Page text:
Gruyère Potato Gratin is the perfect side dish for any holiday meal–or even just Sunday dinner. Rich, creamy, and tangy from the gruyère, it is sure to be a hit! Merry Christmas, A Joyous Solstice and Happy Holidays in general!
I have a good blogging friend who takes this week and next week off from blogging. Some years this week is not so hectic, but this year I kinda suspect I should have just done the same. We were in Columbus last weekend for my family Christmas, and then John’s parents were here this week. And so now I have some time to sit down and look at this post, and today, Christmas Eve, is almost over. Yikes. Next week should be slower. Maybe you will see lots of new posts from me then.
Yeah I snorted a little when I typed that too.
So about this gratin. And no I did not get it to you in time for Thanksgiving or Christmas–I made it for the first time myself at Thanksgiving, where it was such a hit my sister in law begged me to make it again for our Christmas celebration. But it would be just as appropriate (scaled for 2 maybe) at a romantic Valentine’s dinner or served with lamb for an Easter feast. Or frankly any old time you feel like having some cheesy potato comfort food goodness.
I had been planning to make this potato gratin for our Christmas dinner here at my house, to serve with beef tenderloin and get some better photos taken. But then, as I mentioned, my sister in law really wanted me to make it again, and, well, I am like a performing dolphin. Applause will definitely get you what you want with me. The point being, it was served in the dark at my parents’ house, and I took the better photos of the leftovers (it was a huge meal–don’t judge it for its leftovers!). Here is how it looked right out of the oven under my mom’s bright cooktop vent lights:
And here is how it looked when it was first served, so that the cheese had not had time to chill and firm up (if that makes any sense) and the potato gratin, although looser, was also quite creamy and delicious (it was good leftover too, I just wish I could have gotten daylight shots of it fresh out of the oven):
Either way it was delicious. Sammy has taken to calling this “the potato casserole,” and has begged me for it repeatedly. One quick note: if you do not have a broiler-safe casserole dish, take the foil off the gratin with about 20 minutes left in the baking and add the cheese on top then. It will not brown as nicely, but it will brown some. That is how we served it at Thanksgiving, and people still loved it.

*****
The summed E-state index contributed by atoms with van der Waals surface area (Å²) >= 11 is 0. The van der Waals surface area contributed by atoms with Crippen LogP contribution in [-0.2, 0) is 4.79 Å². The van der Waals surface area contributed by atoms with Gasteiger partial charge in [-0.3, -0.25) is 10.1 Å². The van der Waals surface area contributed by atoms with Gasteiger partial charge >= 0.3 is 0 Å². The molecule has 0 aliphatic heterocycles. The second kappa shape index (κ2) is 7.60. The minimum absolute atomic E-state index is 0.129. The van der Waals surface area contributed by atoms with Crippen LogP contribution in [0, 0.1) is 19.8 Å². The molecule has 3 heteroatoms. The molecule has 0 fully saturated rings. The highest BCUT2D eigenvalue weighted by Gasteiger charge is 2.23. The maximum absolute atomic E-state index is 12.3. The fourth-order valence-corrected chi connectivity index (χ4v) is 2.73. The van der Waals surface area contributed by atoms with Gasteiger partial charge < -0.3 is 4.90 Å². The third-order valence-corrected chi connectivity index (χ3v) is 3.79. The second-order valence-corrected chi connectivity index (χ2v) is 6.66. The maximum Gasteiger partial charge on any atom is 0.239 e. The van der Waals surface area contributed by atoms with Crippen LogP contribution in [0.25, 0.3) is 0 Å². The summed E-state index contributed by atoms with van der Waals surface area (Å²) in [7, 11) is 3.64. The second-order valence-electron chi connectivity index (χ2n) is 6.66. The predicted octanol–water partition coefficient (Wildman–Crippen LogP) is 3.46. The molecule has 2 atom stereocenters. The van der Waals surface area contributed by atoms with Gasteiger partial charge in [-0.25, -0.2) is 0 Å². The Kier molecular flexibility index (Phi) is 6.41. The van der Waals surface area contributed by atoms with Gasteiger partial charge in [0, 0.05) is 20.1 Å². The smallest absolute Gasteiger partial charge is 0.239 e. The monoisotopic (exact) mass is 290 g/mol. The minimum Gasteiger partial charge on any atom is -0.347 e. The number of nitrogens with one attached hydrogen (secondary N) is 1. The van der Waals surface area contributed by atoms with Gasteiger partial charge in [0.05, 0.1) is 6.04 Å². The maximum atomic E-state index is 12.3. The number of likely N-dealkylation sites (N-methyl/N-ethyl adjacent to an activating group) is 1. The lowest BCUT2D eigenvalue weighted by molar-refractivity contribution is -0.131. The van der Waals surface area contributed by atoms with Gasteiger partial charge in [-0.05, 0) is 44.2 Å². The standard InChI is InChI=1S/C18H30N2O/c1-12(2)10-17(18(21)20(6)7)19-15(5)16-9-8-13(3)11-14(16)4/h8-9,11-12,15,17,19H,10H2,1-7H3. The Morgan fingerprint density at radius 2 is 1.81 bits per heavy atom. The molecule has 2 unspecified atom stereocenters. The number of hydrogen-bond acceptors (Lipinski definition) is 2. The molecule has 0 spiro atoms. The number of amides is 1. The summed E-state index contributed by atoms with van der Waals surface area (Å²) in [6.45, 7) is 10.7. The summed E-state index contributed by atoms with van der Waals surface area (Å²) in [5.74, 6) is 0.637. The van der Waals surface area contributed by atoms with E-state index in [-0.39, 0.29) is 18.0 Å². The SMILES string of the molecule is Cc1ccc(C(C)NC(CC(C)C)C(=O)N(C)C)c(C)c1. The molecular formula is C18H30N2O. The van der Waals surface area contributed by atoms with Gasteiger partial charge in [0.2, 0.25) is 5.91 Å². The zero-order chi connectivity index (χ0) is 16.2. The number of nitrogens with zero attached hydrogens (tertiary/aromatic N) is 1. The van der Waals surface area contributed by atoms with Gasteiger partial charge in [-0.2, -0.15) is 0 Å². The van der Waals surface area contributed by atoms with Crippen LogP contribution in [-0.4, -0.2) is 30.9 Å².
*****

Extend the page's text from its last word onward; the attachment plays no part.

- 1 clove garlic, smashed
- 1 T unsalted butter, room temperature
- 2 small-medium onions, roughly chopped
- 6 cloves garlic, chopped
- 2 1/2 cups heavy cream
- 1 T kosher salt
- 1 T freshly ground black pepper
- 1 T thyme leaves
- 4 lbs russet potatoes, scrubbed and peeled, thinly sliced on a mandoline or in food processor
- 10 oz Gruyere, shredded, divided
- 1 oz Parmesan, finely grated
Rub the smashed garlic all over the inside of a 9X13 gratin or casserole dish (see notes above about broiling). Then rub the tablespoon of butter all of the inside of the dish as well. Set aside.
Preheat the oven to 325 F.
Place the onions, minced garlic, heavy cream, salt, pepper and thyme leaves in a medium saucepan. Bring to a boil and then simmer gently for 20 minutes. Do not let it boil hard or you risk the cream breaking.
Let the cream sauce cool for about 5 minutes when it is done. Transfer it to a blender. Add 8 ounces of shredded gruyère cheese. Leave the hole at the top of the blender lid open, and cover it loosely with a towel. Blend until smooth.
Fan the potato slices out as in an accordion, tilting up, so that the tops will crisp a bit under the broiler. Fill in any gaps with extra slices of potatoes. Pour the cheese and cream sauce over the potato slices.
Cover the dish tightly with foil. Bake for 75-80 minutes, or until the potato slices are tender.
Sprinkle the remaining gruyère and the grated parmesan cheese over the top of the casserole. Place under the broiler, now uncovered, and broil until the top is bubbling, browned and a little crispy, about 5-10 minutes.
Let stand for 5 minutes before serving.